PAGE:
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Pressure Measurement in a Challenging Medium

Pressure Measurement in a Challenging Medium

Pressure Measurement in a Challenging Medium

(OP)
Dear all,

In a torrefaction system (oxygen-free thermal conversion of biological material) I am looking for a applicable pressure measurement. However, there is an interesting combination of process factors, that make this measurement challenging:

Operating Range: roughly -50...+50 mbar (pressure needs to be maintained at minimum overpressure, like +1 mbar)
Operating temperature: 300-350 degC
Medium: Gaseous mixture, consisting of steam, CO2, CO, condensables (with boiling points of up to the actual process temperature)

The main challenge I'm facing is the fact that the applicable pressure transmitters in this pressure range cannot withstand the process temperature. However, cooling the medium (and/or sensor) triggers condensation and therefore contamination of the sensor or the tubing leading up to the sensor.

I am currently looking into a measuring device with a continuous, small flow of nitrogen through it, but I am not convinced this is appicable.

Looking forward to hear thoughts on the matter! Thanks in advance!

Best regards,
Jan Oltvoort

RE: Pressure Measurement in a Challenging Medium

I am most familiar with Endress Hauser, so this is what I have found:

The E&H PMP55 appears to fit your needed criteria. It uses a filling oil between the diaphragm and the sensor to achieve a higher temp rating - much like a remote diaphragm dP sensor. If you use Rosemount or other manufacturer normally, perhaps they offer a comparable item. You can just give them the E&H model and specs and ask if they have an offset.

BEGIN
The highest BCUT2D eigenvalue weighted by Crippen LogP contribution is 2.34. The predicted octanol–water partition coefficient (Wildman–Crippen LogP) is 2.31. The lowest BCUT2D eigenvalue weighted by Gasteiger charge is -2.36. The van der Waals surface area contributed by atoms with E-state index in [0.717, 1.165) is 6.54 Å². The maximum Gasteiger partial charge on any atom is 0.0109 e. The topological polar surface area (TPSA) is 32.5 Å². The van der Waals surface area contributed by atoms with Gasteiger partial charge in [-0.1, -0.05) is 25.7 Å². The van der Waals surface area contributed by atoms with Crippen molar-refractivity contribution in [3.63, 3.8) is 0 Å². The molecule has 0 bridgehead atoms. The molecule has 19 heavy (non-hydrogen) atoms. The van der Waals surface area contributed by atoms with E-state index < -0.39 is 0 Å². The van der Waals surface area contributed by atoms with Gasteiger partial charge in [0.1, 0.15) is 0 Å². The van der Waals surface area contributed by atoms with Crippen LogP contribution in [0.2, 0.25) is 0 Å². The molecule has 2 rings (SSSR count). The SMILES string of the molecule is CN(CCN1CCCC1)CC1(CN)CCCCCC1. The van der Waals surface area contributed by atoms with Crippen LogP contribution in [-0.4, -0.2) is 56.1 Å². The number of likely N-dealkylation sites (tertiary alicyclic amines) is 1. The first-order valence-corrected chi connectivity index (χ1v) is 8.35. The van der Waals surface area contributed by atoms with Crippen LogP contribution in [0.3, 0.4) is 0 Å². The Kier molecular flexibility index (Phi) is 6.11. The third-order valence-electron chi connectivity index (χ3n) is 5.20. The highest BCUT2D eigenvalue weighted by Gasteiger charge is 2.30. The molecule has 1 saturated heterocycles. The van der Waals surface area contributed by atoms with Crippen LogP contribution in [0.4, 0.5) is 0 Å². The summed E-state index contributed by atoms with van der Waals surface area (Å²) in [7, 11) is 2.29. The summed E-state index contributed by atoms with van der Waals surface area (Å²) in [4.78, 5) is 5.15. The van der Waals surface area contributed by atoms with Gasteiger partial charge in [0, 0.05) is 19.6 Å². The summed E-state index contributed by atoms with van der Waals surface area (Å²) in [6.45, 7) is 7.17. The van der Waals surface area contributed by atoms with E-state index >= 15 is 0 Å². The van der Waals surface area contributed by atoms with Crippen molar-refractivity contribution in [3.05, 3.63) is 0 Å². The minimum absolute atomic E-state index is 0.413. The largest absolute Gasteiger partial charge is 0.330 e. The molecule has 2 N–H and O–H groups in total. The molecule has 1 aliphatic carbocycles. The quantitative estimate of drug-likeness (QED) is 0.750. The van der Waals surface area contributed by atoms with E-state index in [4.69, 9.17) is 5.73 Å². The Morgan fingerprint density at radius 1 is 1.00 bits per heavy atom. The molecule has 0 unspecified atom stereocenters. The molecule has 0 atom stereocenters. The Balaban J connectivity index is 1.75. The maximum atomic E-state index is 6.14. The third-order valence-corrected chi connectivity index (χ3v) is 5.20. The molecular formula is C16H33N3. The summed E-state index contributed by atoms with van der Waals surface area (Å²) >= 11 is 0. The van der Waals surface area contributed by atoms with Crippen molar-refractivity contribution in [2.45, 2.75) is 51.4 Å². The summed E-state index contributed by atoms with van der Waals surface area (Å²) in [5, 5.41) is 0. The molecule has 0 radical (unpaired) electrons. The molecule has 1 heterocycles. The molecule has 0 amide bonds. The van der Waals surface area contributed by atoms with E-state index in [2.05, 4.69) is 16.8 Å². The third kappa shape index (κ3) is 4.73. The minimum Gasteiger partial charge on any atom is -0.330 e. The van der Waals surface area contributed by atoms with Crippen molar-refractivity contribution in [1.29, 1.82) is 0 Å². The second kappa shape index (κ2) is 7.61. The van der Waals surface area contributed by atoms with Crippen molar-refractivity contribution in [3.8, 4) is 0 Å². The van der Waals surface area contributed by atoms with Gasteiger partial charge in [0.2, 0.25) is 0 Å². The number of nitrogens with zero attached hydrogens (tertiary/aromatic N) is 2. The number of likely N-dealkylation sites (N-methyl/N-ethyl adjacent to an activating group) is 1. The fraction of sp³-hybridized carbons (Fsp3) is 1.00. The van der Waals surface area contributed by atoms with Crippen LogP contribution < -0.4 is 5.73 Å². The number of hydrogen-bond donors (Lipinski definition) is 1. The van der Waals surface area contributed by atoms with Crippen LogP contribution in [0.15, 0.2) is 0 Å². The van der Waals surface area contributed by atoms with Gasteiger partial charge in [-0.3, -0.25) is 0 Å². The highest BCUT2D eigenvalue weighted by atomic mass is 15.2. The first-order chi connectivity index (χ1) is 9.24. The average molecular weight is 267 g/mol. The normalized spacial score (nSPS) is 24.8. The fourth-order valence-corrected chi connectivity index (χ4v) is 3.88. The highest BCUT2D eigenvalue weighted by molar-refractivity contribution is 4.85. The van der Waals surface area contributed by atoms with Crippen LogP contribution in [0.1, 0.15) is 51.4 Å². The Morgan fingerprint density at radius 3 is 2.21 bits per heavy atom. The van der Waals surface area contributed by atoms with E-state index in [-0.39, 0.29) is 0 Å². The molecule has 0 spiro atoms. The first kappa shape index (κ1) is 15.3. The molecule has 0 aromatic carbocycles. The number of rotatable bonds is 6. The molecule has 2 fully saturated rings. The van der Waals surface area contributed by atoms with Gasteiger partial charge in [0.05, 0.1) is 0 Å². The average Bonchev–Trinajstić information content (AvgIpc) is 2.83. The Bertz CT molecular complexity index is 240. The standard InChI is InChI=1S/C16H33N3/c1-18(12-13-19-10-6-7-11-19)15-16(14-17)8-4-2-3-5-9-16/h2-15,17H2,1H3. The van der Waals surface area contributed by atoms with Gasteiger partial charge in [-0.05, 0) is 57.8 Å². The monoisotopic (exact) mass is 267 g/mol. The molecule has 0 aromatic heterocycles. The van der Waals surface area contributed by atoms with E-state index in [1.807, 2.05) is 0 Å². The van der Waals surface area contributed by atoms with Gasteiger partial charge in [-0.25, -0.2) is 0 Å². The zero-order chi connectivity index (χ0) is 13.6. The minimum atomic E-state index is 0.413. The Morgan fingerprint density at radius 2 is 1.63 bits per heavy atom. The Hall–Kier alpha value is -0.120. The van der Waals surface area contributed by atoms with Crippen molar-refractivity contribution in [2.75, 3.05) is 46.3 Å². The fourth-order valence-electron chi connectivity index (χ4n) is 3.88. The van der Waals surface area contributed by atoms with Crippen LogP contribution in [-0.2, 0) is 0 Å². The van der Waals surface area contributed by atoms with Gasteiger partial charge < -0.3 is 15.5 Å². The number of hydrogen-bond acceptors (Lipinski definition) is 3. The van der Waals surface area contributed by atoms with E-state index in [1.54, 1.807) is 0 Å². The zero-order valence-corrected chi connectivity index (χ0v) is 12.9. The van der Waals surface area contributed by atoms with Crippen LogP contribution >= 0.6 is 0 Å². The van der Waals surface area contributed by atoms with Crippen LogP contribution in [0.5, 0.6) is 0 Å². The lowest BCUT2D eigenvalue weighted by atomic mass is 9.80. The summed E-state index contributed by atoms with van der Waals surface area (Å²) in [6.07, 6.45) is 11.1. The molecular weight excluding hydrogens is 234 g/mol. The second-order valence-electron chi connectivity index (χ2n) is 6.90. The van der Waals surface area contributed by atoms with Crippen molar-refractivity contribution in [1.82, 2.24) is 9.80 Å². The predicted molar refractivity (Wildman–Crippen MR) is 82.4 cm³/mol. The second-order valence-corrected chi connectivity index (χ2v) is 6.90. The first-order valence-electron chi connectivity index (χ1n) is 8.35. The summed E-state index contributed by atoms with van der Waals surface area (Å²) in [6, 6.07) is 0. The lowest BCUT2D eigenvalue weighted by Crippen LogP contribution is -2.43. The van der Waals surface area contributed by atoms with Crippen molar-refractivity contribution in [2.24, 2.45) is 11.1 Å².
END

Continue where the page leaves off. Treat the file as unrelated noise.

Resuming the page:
PMP55:
Range: -400 to 400 mbar, 100:1 turndown typcial, accuracy up to 0.10%.
Temp Range: -70 C to 400 C.

Tech Sheet
https://portal.endress.com/wa001/dla/5000498/6753/...


Edit: Is there a chance of an impulse line plugging up and messing the reading up if you let it stay liquid full? It is common in steam applications to use a "pigtail" impulse line to measure pressure - the pigtail traps condensate so the sensor sees a fluid that is much cooler than actual process temp. If your process liquid can plug up the line with solids, though, then that's a no-go.

RE: Pressure Measurement in a Challenging Medium

At these pressures, air ingress into the reactor through instrument tubing lines is often a problem. Avoid compression fittings and screwed connections; ask your field instrument engineer if he can manage with seal welded connections.

RE: Pressure Measurement in a Challenging Medium

The traditional solution to protecting a pressure instrument from excessive temperature in a condensing environment is pretty simple- it's an impulse leg full of condensate. I see no reason you couldn't use that here.

The other solution is a sweep purge of inert gas through the impulse leg at a constant rate. That is frequently done in systems such as fluid beds. The constant gas flow induces a constant pressure drop in the impulse line which can be calibrated out.

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